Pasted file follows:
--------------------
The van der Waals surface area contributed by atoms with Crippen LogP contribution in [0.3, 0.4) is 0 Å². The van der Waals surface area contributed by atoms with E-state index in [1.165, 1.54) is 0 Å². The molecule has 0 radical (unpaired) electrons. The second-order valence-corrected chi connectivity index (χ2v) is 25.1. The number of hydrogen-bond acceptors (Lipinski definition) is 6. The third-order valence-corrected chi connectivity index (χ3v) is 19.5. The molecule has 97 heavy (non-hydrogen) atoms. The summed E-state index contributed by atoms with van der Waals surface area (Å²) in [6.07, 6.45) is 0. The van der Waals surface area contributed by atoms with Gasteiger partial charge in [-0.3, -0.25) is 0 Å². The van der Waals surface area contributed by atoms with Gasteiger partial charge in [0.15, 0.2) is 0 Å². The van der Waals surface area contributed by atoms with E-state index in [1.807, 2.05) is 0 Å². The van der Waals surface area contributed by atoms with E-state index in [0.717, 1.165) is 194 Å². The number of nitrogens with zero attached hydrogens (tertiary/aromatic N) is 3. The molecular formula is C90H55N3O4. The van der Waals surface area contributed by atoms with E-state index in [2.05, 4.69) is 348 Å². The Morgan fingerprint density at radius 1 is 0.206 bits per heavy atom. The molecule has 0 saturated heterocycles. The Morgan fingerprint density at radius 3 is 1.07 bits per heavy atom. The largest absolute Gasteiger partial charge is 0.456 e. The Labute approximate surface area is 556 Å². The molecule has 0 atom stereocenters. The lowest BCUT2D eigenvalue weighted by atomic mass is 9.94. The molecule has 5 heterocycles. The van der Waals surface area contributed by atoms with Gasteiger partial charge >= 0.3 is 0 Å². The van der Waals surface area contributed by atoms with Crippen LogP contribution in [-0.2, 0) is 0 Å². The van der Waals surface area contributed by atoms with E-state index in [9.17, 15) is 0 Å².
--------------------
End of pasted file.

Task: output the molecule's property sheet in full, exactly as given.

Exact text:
The van der Waals surface area contributed by atoms with Crippen LogP contribution in [0.3, 0.4) is 0 Å². The van der Waals surface area contributed by atoms with E-state index in [1.165, 1.54) is 0 Å². The molecule has 0 radical (unpaired) electrons. The second-order valence-corrected chi connectivity index (χ2v) is 25.1. The number of hydrogen-bond acceptors (Lipinski definition) is 6. The third-order valence-corrected chi connectivity index (χ3v) is 19.5. The molecule has 97 heavy (non-hydrogen) atoms. The summed E-state index contributed by atoms with van der Waals surface area (Å²) in [6.07, 6.45) is 0. The van der Waals surface area contributed by atoms with Gasteiger partial charge in [-0.3, -0.25) is 0 Å². The van der Waals surface area contributed by atoms with Gasteiger partial charge in [0.15, 0.2) is 0 Å². The van der Waals surface area contributed by atoms with E-state index in [1.807, 2.05) is 0 Å². The van der Waals surface area contributed by atoms with E-state index in [0.717, 1.165) is 194 Å². The number of nitrogens with zero attached hydrogens (tertiary/aromatic N) is 3. The molecular formula is C90H55N3O4. The van der Waals surface area contributed by atoms with E-state index in [2.05, 4.69) is 348 Å². The Morgan fingerprint density at radius 1 is 0.206 bits per heavy atom. The molecule has 0 saturated heterocycles. The Morgan fingerprint density at radius 3 is 1.07 bits per heavy atom. The largest absolute Gasteiger partial charge is 0.456 e. The Labute approximate surface area is 556 Å². The molecule has 0 atom stereocenters. The lowest BCUT2D eigenvalue weighted by atomic mass is 9.94. The molecule has 5 heterocycles. The van der Waals surface area contributed by atoms with Gasteiger partial charge >= 0.3 is 0 Å². The van der Waals surface area contributed by atoms with Crippen LogP contribution in [-0.2, 0) is 0 Å². The van der Waals surface area contributed by atoms with E-state index in [9.17, 15) is 0 Å².